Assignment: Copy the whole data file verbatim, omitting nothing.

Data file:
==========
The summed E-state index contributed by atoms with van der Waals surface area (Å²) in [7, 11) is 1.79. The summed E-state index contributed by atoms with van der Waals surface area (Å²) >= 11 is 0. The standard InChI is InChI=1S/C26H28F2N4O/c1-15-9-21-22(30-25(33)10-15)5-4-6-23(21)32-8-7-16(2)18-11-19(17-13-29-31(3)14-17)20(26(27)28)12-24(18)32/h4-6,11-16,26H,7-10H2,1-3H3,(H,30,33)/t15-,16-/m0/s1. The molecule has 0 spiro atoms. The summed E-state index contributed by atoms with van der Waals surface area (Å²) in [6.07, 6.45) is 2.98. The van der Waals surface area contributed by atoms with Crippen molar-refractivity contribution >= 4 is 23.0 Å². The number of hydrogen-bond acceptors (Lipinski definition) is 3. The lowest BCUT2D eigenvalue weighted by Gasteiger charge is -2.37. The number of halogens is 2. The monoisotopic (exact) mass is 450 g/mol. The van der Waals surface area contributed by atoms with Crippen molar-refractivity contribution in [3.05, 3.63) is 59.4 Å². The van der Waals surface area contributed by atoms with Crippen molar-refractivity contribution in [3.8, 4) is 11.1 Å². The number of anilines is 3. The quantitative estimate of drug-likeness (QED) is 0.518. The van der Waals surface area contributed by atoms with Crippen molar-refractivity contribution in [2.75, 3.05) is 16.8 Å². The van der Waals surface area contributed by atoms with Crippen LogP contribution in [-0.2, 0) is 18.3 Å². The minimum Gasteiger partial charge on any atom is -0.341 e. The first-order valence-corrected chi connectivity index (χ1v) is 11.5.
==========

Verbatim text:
The summed E-state index contributed by atoms with van der Waals surface area (Å²) in [7, 11) is 1.79. The summed E-state index contributed by atoms with van der Waals surface area (Å²) >= 11 is 0. The standard InChI is InChI=1S/C26H28F2N4O/c1-15-9-21-22(30-25(33)10-15)5-4-6-23(21)32-8-7-16(2)18-11-19(17-13-29-31(3)14-17)20(26(27)28)12-24(18)32/h4-6,11-16,26H,7-10H2,1-3H3,(H,30,33)/t15-,16-/m0/s1. The molecule has 0 spiro atoms. The summed E-state index contributed by atoms with van der Waals surface area (Å²) in [6.07, 6.45) is 2.98. The van der Waals surface area contributed by atoms with Crippen molar-refractivity contribution >= 4 is 23.0 Å². The number of hydrogen-bond acceptors (Lipinski definition) is 3. The lowest BCUT2D eigenvalue weighted by Gasteiger charge is -2.37. The number of halogens is 2. The monoisotopic (exact) mass is 450 g/mol. The van der Waals surface area contributed by atoms with Crippen molar-refractivity contribution in [3.05, 3.63) is 59.4 Å². The van der Waals surface area contributed by atoms with Crippen molar-refractivity contribution in [3.8, 4) is 11.1 Å². The number of anilines is 3. The quantitative estimate of drug-likeness (QED) is 0.518. The van der Waals surface area contributed by atoms with Crippen molar-refractivity contribution in [2.75, 3.05) is 16.8 Å². The van der Waals surface area contributed by atoms with Crippen LogP contribution in [-0.2, 0) is 18.3 Å². The minimum Gasteiger partial charge on any atom is -0.341 e. The first-order valence-corrected chi connectivity index (χ1v) is 11.5.